Wood has optimal conditions for long life indoors. Humidity, which is the main reason for using protective coatings, is low inside, wood is removed from the sun, fungi and insects do not have access. Indoor wood has very low needs for chemical protection and expectations of indoor wood coatings are different from those for outdoor wood.
Due to the favorable living conditions, we have a very wide range of coatings available. With many pieces of furniture, the coating can be avoided, but because it also makes it look better, most wooden products have some kind of protection. The coating for wood indoors must protect against impurities, it must be resistant to mild cleaners and occasional spills. When we come across quality wood, translucent stains, oils and waxes are used for interior coating. With them, the wood gets basic protection, while preserving and even emphasizing the structure of the wood. Thick-layer decorative coatings are used mainly on wood of lower quality, where visible years are not in our interest, or in the restoration of old furniture, where we want to recreate the appearance of old oil paints with a thick coating.
It is recommended to use products that maintain a healthy living environment in living spaces. Coatings intended for outdoor use do not belong to the interior or should, according to European guidelines, be physically sealed with a good topcoat or similar.
1. Preparation of wooden surface
Good surface preparation is one of the factors that provide the desired
quality of processing.
Basic processing factors include grinding, smoothing and
dedusting. There is a well-known saying among experts: “Well sanded – half varnished”.
Staining is a technological process that changes the natural color of wood without overlaying
its texture. We can emphasize the texture or partially blur it. By leaching you can
we enliven the natural color of wood, imitate the color of noble tree species or the wood surface
we grow old.
3. Primary color
According to the composition, there are various coatings that allow decorative painting of the surface.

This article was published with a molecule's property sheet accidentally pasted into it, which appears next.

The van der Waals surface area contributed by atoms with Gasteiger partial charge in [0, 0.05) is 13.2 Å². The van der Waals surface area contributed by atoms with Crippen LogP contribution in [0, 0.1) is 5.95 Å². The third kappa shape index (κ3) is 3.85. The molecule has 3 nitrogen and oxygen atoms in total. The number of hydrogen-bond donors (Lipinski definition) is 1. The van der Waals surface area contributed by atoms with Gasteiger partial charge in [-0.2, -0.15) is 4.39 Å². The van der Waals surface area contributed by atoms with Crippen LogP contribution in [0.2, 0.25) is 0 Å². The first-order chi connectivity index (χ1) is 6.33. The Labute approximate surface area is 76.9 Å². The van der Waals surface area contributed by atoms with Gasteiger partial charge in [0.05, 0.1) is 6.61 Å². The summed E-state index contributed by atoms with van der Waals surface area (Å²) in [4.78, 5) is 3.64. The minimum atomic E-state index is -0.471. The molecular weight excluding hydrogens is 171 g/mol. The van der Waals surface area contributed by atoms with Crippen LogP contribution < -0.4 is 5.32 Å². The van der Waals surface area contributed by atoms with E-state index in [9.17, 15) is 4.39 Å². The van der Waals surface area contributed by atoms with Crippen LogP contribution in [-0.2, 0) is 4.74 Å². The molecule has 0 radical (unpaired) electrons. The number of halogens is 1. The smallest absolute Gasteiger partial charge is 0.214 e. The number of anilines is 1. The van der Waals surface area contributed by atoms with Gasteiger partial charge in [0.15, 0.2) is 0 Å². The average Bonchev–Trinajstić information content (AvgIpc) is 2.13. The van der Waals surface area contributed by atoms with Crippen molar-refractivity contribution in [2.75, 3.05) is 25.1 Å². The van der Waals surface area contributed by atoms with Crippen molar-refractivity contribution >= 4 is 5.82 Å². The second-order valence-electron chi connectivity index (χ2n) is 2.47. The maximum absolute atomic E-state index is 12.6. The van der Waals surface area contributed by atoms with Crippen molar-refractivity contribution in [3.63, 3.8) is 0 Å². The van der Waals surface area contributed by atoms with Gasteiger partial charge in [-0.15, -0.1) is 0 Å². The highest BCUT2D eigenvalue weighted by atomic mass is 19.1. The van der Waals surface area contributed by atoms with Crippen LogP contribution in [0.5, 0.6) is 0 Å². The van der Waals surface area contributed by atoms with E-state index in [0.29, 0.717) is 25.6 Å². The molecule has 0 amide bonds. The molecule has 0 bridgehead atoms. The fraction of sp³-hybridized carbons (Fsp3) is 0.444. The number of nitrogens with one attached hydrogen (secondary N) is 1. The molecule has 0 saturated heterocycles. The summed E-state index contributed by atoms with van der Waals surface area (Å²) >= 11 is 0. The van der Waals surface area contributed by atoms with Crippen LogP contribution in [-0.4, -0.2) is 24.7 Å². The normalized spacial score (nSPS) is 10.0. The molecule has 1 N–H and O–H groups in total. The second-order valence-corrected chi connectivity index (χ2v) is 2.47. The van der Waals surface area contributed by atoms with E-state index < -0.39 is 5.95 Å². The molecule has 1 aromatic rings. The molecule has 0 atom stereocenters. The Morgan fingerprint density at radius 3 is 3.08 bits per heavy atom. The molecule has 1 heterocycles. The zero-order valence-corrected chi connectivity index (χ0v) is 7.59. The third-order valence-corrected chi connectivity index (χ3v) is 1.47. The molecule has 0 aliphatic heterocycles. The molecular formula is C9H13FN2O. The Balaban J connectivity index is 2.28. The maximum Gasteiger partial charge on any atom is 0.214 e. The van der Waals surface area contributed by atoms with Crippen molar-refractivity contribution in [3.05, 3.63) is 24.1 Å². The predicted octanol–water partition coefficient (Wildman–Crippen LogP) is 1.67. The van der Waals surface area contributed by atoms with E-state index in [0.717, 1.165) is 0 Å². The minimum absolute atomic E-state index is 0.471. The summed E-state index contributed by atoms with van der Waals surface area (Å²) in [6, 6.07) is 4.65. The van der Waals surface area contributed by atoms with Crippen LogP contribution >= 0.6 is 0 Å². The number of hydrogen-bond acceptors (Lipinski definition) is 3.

They differ from stains in terms of color effects, and they are also slightly easier to process.
Primer paints are divided according to composition and purpose of use into several groups:
1. Nitro primer
2. Polyester primers
3. Polyurethane primers
4. Oil base paints
5. Water-based primers
4. Coating agents for wooden surfaces
Coating or coating agent is a general term for a substance that is applied in a thin layer to
the surface of the wood and after the hardening process forms a thin hardened film on the surface. Properties of hardened
varnish film depends on the properties of the basic components of the coating.
– COATINGS BASED ON NATURAL MATERIALS
5. Types of varnishes
1. Nitrocellulose varnishes
In terms of quality, they can be classified as coatings based on natural
resins and coatings based on synthetic binders.
2. Polyurethane varnishes
Unfortunately, many polyurethane varnishes are prone to yellowing under the influence of UV light.
The consumption of polyurethane varnishes is growing, especially for the production of quality furniture, restrictive
the factor is their relatively high price.
3. Polyester varnishes
Polyester varnishes are a classic tested group of varnishes in many different compositions
used for a variety of wood treatments. However, it is an ecological objection (styrene has a very low permissible concentration).
4. Polycondensation varnishes with acid hardener
These varnishes are known as “acid varnishes”. Consumption of these varnishes is declining and will continue to decline for ecological reasons.
5. Water-based varnishes
They are a group of water-based varnishes that use a wide variety of binders.
They have a lower content of organic solvents or even without them and are dispersed in water.
The most commonly used acrylic, polyurethane, unsaturated polyester, acrylic-styrene
copolymer, acrylic-polyurethane copolymer binders.
6. Acrylic varnishes
Acrylic varnishes represent a newer, less tested group of varnishes in wood surface treatment.
The main ingredient in these varnishes is acrylic resin, which can be composed very differently.
6. Coatings based on natural materials
1. Natural oils
These are oils of vegetable or animal origin that contain more or less unsaturated double
bonds between carbon atoms. Depending on the number of double bonds, the oils are drying, semi-drying
Drying oils include flaxseed, tung, dehydrogenated castor, hemp oil and
various fish oils. The most common semi-drying oils that we also use are soy and
sunflower oil. Flaxseed oil is mostly used, but it hardens for a very long time (even more than one
week). For practical use, therefore, linen varnish containing thermal is more commonly used
treated flaxseed oil to which hardening accelerators are added.
2. Natural resins
Rosin, Mastic, Shellac.
They are naturally or synthetically derived substances that are esters of higher fatty acids and saturated alcohols. Furniture is surface treated with waxes for three reasons:
– to protect surfaces from external negative influences,
– to emphasize the beauty of wood,
– to maintain a healthy living environment.
Waxes do not dissolve in water, they dissolve in organic solvents, turpentine, gasoline, benzene and other stronger organic solvents, as well as in warm alcohol. Waxes can be vegetable,
animal, synthetic and mineral.